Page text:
For those of us treating glaucoma, these are exciting times. The last new class of glaucoma medications—the prostaglandin analogues—be-came available back in 1996. Now, more than 20 years later, we find ourselves able to prescribe two new drugs that represent entirely new classes of glaucoma medication. Vyzulta (latanoprostene bunod oph-thalmic solution 0.024%, from Bausch + Lomb) and Rhopressa (netarsudil ophthalmic solution 0.02%, from Aerie Pharmaceuticals) each have mechanisms of action different from those of the drugs that were previously available. Both of these are promising and should serve as important primary or adjunctive glaucoma therapies.

Today, most ophthalmologists’ glau-coma treatment paradigm starts with prescribing a prostaglandin analogue as first-line therapy. That’s true for three main reasons: Prostaglandins are currently the most effective class of IOP-lowering drug; they’re safe in terms of their side-effect profile; and they’re used once daily, which minimizes the impact on patients’ quality of life and maximizes ad-herence. Both of the new drugs do well in the same three categories: Both are effective (though not equally effective) IOP-reducers; both have favorable systemic side-effect profiles; and both are once-a-day medications.

Here, I’d like to discuss the benefits, limitations and potential drawbacks of each medication and offer some thoughts on how they might fit into our treatment paradigm.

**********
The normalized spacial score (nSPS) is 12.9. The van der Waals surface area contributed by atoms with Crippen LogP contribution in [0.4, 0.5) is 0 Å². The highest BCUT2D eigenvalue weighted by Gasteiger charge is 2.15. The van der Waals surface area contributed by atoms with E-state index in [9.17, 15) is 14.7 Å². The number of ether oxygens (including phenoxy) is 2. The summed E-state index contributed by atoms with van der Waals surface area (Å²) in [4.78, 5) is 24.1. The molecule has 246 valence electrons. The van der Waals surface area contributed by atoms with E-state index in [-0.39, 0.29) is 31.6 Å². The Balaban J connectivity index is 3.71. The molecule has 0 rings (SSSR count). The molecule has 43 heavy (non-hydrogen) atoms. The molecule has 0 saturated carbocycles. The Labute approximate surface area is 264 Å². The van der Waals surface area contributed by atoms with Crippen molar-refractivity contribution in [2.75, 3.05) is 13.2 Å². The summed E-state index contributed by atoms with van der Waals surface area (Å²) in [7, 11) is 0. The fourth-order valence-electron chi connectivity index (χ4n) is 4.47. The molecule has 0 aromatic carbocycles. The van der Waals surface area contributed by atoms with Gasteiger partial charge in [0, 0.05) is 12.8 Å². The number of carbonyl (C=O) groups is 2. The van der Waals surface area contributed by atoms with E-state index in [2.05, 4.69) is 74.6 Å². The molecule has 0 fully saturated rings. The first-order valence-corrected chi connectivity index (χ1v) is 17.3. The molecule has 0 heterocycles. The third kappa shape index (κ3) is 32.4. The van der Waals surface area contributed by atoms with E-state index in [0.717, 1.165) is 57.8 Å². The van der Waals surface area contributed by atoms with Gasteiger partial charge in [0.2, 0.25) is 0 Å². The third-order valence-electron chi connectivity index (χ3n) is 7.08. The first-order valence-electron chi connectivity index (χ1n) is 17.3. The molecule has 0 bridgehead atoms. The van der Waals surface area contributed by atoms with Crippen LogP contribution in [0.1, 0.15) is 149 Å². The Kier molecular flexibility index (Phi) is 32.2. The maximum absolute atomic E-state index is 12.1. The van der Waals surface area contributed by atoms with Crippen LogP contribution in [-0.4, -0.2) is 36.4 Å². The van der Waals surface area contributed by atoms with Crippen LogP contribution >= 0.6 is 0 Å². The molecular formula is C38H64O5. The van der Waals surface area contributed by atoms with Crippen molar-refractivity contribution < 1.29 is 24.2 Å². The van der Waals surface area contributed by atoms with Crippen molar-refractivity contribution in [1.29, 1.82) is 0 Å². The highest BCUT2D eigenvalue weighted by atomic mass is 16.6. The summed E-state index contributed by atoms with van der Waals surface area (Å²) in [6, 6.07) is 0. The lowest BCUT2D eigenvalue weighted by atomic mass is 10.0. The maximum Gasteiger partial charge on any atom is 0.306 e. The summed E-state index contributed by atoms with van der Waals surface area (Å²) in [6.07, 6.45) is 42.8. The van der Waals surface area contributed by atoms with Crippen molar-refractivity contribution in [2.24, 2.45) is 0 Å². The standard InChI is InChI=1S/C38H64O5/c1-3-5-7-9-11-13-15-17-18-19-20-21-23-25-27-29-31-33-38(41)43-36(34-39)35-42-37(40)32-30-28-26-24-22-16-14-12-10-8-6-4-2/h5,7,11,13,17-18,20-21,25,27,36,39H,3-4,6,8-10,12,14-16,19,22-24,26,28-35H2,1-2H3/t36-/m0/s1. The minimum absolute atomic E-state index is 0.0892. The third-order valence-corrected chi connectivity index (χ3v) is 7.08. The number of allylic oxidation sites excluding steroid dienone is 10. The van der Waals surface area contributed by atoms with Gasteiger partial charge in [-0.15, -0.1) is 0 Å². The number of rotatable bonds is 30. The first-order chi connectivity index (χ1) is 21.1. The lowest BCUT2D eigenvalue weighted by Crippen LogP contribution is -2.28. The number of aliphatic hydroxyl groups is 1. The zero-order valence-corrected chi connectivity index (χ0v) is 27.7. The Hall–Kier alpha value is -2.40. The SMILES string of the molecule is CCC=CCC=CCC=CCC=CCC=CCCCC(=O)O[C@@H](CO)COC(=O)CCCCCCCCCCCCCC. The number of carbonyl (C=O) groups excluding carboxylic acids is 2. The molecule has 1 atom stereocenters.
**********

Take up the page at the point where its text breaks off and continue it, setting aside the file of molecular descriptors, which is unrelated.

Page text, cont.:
Latanoprost Redux
Latanoprostene bunod (Vyzulta) is a molecule that is metabolized into latanoprost, which we’ve had many years of experience with, and a moiety that donates nitric oxide once the medication is in the eye. Latanoprost works primarily by increasing uveo-scleral outflow, while nitric oxide in-creases trabecular outflow, which is a novel mechanism of action. Because of these complementary mechanisms, combining the two molecules offers favorable IOP reduction. 

The data from the clinical trials shows robust efficacy for latanopros-tene bunod. The reduction in mean diurnal pressure at about a month was almost 9 mmHg.1 For a single agent used once a day to deliver 9 mmHg IOP reduction at peak effectiveness is impressive. Also, at that time point, latanoprostene bunod was superior to latanoprost alone, and the difference was statistically significant.

In terms of the side-effect profile, studies have found that Vyzulta is safe systemically. That’s very favorable for glaucoma patients, who are often on other systemic medications to treat cardiovascular or pulmonary diseases. The most common ocular side effect with Vyzulta was hypere-mia, which is not unexpected since this is a prostaglandin. There were other adverse effects related to topical instillation, such as irritation and dry eye, which are not unique to latanoprostene bunod and are encountered with other glaucoma topical therapies. Overall, discon-tinuation due to adverse effects has been rare with latanoprostene bunod in published studies.2

In the VOYAGER trial, latanoprostene bunod 0.024% produced a reduction in mean diurnal IOP of 9.0 mmHg. LBN was also significantly superior to latanoprost alone at peak effect.1

Of course, one advantage of latano-prostene bunod is that we have many years of experience with latanoprost, a key component of the new drug. As a result, we’re well acquainted with its adverse effects. That gives us a leg up in terms of knowing what we’re dealing with.

The Dawn of ROCK-inhibitors